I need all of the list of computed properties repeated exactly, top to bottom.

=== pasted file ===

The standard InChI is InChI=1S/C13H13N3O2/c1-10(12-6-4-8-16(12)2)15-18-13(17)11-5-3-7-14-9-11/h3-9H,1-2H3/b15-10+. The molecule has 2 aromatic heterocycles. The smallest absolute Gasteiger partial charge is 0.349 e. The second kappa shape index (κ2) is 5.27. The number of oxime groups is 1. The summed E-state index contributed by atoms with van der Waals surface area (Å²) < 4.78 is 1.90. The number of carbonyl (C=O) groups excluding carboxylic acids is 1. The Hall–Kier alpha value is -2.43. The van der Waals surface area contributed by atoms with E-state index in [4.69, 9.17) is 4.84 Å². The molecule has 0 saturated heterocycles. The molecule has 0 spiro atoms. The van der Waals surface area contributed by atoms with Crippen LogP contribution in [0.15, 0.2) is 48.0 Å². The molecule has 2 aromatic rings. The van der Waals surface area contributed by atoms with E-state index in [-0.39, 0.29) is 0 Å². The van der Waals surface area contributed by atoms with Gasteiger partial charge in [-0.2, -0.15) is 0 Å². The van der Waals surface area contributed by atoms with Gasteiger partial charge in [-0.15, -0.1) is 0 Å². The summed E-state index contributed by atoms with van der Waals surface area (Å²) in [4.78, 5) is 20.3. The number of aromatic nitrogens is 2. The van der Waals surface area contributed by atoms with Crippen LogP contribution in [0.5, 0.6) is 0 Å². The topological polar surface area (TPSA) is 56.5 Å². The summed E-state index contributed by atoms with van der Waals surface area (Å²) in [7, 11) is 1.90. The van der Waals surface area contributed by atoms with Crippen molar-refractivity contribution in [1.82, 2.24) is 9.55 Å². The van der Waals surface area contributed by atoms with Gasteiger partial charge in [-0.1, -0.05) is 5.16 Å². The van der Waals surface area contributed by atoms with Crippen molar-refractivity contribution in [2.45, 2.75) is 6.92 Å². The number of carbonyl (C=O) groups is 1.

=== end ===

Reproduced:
The standard InChI is InChI=1S/C13H13N3O2/c1-10(12-6-4-8-16(12)2)15-18-13(17)11-5-3-7-14-9-11/h3-9H,1-2H3/b15-10+. The molecule has 2 aromatic heterocycles. The smallest absolute Gasteiger partial charge is 0.349 e. The second kappa shape index (κ2) is 5.27. The number of oxime groups is 1. The summed E-state index contributed by atoms with van der Waals surface area (Å²) < 4.78 is 1.90. The number of carbonyl (C=O) groups excluding carboxylic acids is 1. The Hall–Kier alpha value is -2.43. The van der Waals surface area contributed by atoms with E-state index in [4.69, 9.17) is 4.84 Å². The molecule has 0 saturated heterocycles. The molecule has 0 spiro atoms. The van der Waals surface area contributed by atoms with Crippen LogP contribution in [0.15, 0.2) is 48.0 Å². The molecule has 2 aromatic rings. The van der Waals surface area contributed by atoms with E-state index in [-0.39, 0.29) is 0 Å². The van der Waals surface area contributed by atoms with Gasteiger partial charge in [-0.2, -0.15) is 0 Å². The van der Waals surface area contributed by atoms with Gasteiger partial charge in [-0.15, -0.1) is 0 Å². The summed E-state index contributed by atoms with van der Waals surface area (Å²) in [4.78, 5) is 20.3. The number of aromatic nitrogens is 2. The van der Waals surface area contributed by atoms with Crippen LogP contribution in [0.5, 0.6) is 0 Å². The topological polar surface area (TPSA) is 56.5 Å². The summed E-state index contributed by atoms with van der Waals surface area (Å²) in [7, 11) is 1.90. The van der Waals surface area contributed by atoms with Crippen molar-refractivity contribution in [1.82, 2.24) is 9.55 Å². The van der Waals surface area contributed by atoms with Gasteiger partial charge in [-0.1, -0.05) is 5.16 Å². The van der Waals surface area contributed by atoms with Crippen molar-refractivity contribution in [2.45, 2.75) is 6.92 Å². The number of carbonyl (C=O) groups is 1.